U.S. stock indexes were slightly higher Monday afternoon, recovering some of last week’s steep declines. Japan’s market fell sharply.
KEEPING SCORE: The Dow Jones industrial average rose 77 points, or 0.4 percent, to 17,850 as of 1:09 p.m. Eastern. The Standard & Poor’s 500 index rose eight points, or 0.4 percent, to 2,074 and the Nasdaq composite was up 11 points, or 0.2 percent, to 4,786. Last week the market had its biggest decline since February.
JAPANESE DISAPPOINTMENT: Japan’s Nikkei stock index fell more than 3 percent overnight as markets reopened after a holiday. The market fell as Japanese investors continued to react negatively to the Bank of Japan’s decision to leave interest rates unchanged. The Japanese yen also continues to climb sharply, which hurts Japanese exporters.
CALLED OFF: Halliburton rose after a $34 billion merger with Baker Hughes was called off following antitrust concerns from the Justice Department. Halliburton rose $1.25, or 3 percent, to $42.55. Baker Hughes was down $1.26, or 3 percent, to $47.10.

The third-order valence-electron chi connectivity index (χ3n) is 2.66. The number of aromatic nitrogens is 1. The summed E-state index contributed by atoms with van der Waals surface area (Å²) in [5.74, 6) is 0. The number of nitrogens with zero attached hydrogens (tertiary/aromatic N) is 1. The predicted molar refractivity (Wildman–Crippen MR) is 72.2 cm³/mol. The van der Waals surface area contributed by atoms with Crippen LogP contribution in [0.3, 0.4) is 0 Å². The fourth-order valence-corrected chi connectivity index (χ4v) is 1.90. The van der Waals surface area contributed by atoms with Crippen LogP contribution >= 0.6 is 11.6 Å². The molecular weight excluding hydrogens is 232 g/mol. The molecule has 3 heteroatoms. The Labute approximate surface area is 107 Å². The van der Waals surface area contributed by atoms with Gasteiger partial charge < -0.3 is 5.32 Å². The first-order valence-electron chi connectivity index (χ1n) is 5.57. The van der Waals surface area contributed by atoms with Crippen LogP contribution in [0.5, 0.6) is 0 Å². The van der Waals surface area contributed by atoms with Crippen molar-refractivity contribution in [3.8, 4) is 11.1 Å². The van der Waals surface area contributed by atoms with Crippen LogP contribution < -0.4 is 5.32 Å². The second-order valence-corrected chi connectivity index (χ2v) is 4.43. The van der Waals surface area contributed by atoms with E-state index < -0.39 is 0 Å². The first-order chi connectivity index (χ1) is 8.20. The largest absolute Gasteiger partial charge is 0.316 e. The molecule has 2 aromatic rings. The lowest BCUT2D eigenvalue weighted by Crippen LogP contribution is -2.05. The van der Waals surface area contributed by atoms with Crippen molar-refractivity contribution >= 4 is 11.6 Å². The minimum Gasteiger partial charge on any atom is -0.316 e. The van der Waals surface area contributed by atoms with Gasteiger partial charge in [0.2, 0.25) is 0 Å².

GET AN EDUCATION: Apollo Education Group, which runs the University of Phoenix, is rising sharply after a group of investors raised their bid for the company. Apollo rose 78 cents, or 10 percent, to $8.58.
MANUFACTURING: U.S. manufacturing expanded in April for the second straight month, suggesting that factories are adapting to a strong dollar and economic weakness overseas, according to a private survey. The Institute for Supply Management said Monday that its manufacturing index came in at 50.8 last month, down from March’s 51.8 reading but above the threshold of 50 that signals growth.
OIL: Benchmark U.S. crude oil fell $1.11 to $44.80 per barrel in New York. Brent crude, which is used to price international oils, fell $1.39 to $45.99 a barrel in London.
BONDS, CURRENCIES: Bond prices fell. The yield on the 10-year Treasury note rose to 1.85 percent from 1.82 percent late Friday. The dollar slipped to 106.42 yen from 106.73 yen while the euro strengthened to $1.1529 from $1.1454.
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